River Conditions in October
October is here, and for us it is a time to slow down. A time to take inventory from the past busy season. A time to catch our breath, maybe even head to far away waters for a chance at some steel. October is a good time to be in Durango, especially if you are a fisherman. With the summer crowds having dissipated back to their states of residence, the rubber hatch far gone from the river, and shorter days ahead; it is easy to remember why we are blessed to live in such a great place.
At the time of writing this, the San Juan is sitting at 262 CFS…a little low for this time of year. Strangely enough, the Animas is sitting at a whopping 922 cfs coming down from 1800 a week ago…a little high for this time of year. This has been making for interesting fishing indeed! While the San Juan has been fishing constantly fantastic the past month and continues to do so; our free flowing watersheads such as the Animas, Upper San Juan, and Piedra have been tough. Due to lots of rain that showed up the past few months, our rivers have been pretty consistently blown out. HOWEVER, that is all currently changing. With all rivers now coming down and cooler temps keeping some of the moisture up high in snow form; streamer fishing is so on!
Because of constantly fluctuating flows this past month, the fish have been more apt to hunker down and wait it out. Now with flows stabilizing and the water clearing up, fish are becoming more opportunistic. The winter is coming and browns are on the move getting ready for their yearly spawn. Big nasty steamers are going to be what brings the big boys in. Bring your desire for violent and adrenaline inducing strikes. 6 and 7 wt rods are recommended. Also thanks to the fluctuating flows, it is possible to see a pretty sizable BWO or Midge hatch on the Animas. When this happens, you will know it…almost every fish will be hitting the surface with predicable consistency. This is a great time to be on the water.
PLEASE NOTE Browns have a tough enough time spawning on their own without worrying about fisherman. Please, we would ask that you leave any and all actively spawning fish alone. They are more interested in propagating their species than eating. It is very fascinating to watch fish that are on the redds, but please keep walking and refrain from fishing to them. It will truly assist in the future of the fisheries.
A final note: this is the time of year where strange things happen. Kokanee Salmon are running out of the local reservoirs and into the rivers. Pike and Bass can be active during the warmer days. And the high country may produce some of the best and most beautiful days of the year. Stop in the shop for more information on “uncommon” fall fly fishing adventures.
Insects and Natural Food Sources
San Juan – Midges of course! Midge pupa, larva, and adults. Annelids, aquatic worms, eggs, leeches, BWOs, and baitfish in the lower reaches.
Animas – Sculpins, Fingerling Rainbow Trout, Crayfish, BWOs, Midges, Salmonfly Nymphs, Aquatic worms.
Piedra River & Williams Creek – BWO’s, Midges, Stonefly nymphs, Sculpin and baitfish, Aquatic worms. (Fish are going to be seeking deeper water this time of year, so use more weight!)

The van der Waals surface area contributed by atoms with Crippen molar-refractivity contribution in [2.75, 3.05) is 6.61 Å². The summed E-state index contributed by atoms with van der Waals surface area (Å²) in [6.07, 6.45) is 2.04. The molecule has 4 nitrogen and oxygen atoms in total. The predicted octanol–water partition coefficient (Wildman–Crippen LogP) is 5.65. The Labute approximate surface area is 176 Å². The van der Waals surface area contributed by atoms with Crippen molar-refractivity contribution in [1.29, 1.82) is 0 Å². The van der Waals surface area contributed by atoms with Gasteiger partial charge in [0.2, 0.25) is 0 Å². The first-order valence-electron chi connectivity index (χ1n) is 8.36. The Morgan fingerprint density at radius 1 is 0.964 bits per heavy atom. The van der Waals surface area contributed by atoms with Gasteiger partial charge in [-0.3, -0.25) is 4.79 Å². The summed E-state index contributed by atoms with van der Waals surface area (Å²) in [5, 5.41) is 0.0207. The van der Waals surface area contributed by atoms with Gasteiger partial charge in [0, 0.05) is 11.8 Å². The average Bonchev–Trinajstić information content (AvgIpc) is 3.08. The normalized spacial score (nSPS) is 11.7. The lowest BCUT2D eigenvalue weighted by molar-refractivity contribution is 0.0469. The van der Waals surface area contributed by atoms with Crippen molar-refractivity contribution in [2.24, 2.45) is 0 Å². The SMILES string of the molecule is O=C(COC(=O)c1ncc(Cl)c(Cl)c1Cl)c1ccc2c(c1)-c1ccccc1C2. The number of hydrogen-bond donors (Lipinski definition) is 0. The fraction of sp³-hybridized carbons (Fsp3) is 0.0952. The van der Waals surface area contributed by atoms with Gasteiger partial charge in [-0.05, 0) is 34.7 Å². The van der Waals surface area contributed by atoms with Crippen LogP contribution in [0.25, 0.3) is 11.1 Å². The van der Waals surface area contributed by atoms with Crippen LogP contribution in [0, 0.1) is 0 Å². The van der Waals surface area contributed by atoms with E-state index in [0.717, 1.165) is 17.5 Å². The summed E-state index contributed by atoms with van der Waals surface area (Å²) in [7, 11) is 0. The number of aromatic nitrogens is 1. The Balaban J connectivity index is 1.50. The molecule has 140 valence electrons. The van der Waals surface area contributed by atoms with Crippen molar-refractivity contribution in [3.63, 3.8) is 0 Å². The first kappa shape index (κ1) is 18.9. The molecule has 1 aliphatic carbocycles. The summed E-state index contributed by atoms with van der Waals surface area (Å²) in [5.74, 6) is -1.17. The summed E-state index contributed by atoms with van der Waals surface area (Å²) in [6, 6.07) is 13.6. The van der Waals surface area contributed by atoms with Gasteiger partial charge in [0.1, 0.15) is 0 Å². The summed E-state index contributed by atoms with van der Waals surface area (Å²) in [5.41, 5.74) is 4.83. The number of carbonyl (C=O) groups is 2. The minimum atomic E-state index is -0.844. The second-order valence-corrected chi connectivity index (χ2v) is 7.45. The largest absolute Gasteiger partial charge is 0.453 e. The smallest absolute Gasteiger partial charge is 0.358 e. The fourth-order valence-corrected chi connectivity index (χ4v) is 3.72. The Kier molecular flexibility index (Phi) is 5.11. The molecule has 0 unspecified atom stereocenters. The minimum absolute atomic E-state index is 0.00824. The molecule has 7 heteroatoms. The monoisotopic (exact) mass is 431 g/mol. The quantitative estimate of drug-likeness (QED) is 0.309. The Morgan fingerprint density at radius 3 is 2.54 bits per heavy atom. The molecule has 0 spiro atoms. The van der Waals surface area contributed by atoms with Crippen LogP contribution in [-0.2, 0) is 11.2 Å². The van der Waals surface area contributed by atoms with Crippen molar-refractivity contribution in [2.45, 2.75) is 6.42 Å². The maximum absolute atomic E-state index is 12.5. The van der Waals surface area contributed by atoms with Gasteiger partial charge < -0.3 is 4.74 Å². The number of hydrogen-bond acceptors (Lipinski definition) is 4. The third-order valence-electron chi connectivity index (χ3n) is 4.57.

Los Pinos River – (Below Dam) Midges, BWOs, Scuds, Baitfish & Leeches. (Flows have been dropped to winter flows and this will be a tough fishery until spring.)
Dolores River Above Reservoir, Los Pinos Above Reservoir – BWOs, Midges, mayfly nymphs, caddis nymphs, aquatic nymphs, streamers (basically anything….fished really deep with lots of lead)
Dolores River (Below Dam) – Midges, BWO’s, Flows are really low so fish are very skittish.
High Country Lakes and Streams – Streamers, nymphs, attractor dries, mice. (With each day, it is getting colder and tougher to fish up high…also, wear hunter orange this time of year).
Recommended Fly Patterns
San Juan River: Midges Sz.18-26; colors in Green, Black, White and Red. Red Brassie, Mercury Midge, Big Mac, Disco Midge, Griffith Gnats, and Zebra Midges. Olive and tan scuds sizes 14-18. BWO’s Sz.18-22; Brown Foam RS-2, Micro Mayfly, Two Bit Hooker, Juju baetis, WD-40s, Pheasant Tail, CDC Comparaduns, BWO Biot Emerger. Brown, Olive, and White bunny leaches or buggers of the same color. Red annelids Sz. 20-22. San Juan Worms, Sz. 16-20 in tan, pink, or red. Egg patterns, Sz. 16 in Oregon Cheese (yellow), pink, and cherise.
Animas, Rio Grande, and SW CO rivers: This is streamer time. Make sure your bugs are big, meaty, and in the following colors: Olive, Yellow, Brown, Orange, and white (Black in murky water). Wooly Buggers, Woolhead Sculpin, Autumn Splendor, Near Nuff Crayfish, Near Nuff Sculpin, Josh’s Ziwi in sizes 2-10. BWO’s in sizes 18-22; Brown RS-2s, Two Bit Hooker, Pheasant Tails, Micro Mayfly, BWO Comparadun, Parachute BWO. Midges size 16-20 in green or black; Disco Midge, Thread Midge, and Griffiths Gnat. Green or black caddis larva and cased caddis nymphs, Hares Ear Nymph, Graphic Caddis, sz. 12-18. After a rain: Dark red and tan San Juan Worms and Stonefly nymphs such as a Pat’s rubberlegs.
For the high country streams and lakes if you go; Olive or Brown Wooly Buggers size 6-12, Most any bead head nymph in size 14-18, Yellow Stimulators size 12-16, Elk Hair Caddis 16-18, Royal Wulffs 16-18. Mouse patterns in size 2-6.